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College Offers Classes On Wind Energy

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    NEWSLETTERS

    Eastfield College in Mesquite won a nearly $150,000 grant from the state comptroller's office to provide hands on training for students heading into the growing wind energy industry.

    Texas faces a growing shortage of skilled workers in the wind energy industry. But Eastfield College is hoping to change that with new funding from the Texas Comptroller’s office.

    Eastfield student Frank Bennett said he hopes what he’s learning in his renewable energy class will help him get a job.

    “It’s the thing of the future and I want to get in on it,” said Bennett. “I got laid off and I’m looking for another job and this feels like a great field to get into.”

    Renewable Energy in the Classroom

    [DFW] Renewable Energy in the Classroom
    Eastfield College in Mesquite won a nearly $150,000 grant from the state comptroller's office to provide hands on training for students heading into the growing wind energy industry.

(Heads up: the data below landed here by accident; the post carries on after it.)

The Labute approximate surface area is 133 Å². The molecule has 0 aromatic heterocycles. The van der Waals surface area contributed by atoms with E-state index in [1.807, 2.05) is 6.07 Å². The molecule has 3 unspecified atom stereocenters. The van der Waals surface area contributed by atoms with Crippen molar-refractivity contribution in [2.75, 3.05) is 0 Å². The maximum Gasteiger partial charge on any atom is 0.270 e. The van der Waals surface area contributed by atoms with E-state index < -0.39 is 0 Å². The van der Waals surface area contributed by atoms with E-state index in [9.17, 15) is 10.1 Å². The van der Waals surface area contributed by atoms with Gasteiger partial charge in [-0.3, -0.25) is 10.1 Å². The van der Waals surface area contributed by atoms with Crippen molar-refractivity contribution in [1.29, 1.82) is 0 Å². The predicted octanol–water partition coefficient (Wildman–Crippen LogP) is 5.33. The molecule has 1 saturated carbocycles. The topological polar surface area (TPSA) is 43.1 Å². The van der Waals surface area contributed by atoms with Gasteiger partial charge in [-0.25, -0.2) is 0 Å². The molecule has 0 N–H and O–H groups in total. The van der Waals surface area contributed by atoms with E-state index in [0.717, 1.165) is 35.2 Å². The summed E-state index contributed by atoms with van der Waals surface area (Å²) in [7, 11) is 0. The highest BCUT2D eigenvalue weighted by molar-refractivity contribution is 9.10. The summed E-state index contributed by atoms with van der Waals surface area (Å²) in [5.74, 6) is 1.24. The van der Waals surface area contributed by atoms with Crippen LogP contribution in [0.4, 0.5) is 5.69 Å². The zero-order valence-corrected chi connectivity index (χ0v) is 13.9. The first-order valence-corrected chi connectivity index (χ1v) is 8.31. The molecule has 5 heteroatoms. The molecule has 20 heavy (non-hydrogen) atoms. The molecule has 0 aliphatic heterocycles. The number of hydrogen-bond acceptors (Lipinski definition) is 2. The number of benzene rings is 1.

The Texas Comptroller’s office awarded the college nearly $150,000 in grant money to help fund training for students heading into a growing wind energy industry. 

     “That allowed us to purchase this equipment because the equipment is relatively expensive,” said Dr. Chuck Dale. “These trainers run at about $10,000. Without that money we wouldn’t have been able to do that.”

    The residential wind energy program at Eastfield College teaches students how to install and run wind turbines that ordinary people can put in their own back yards.

    It’s a wide open calling according to some students.

    The grant also paid for a 50 foot wind turbine on campus, which generates up to 3.5 kilowatts of energy for the campus.

    The residential wind energy program has grown from about eight students to 32 since it started two years ago.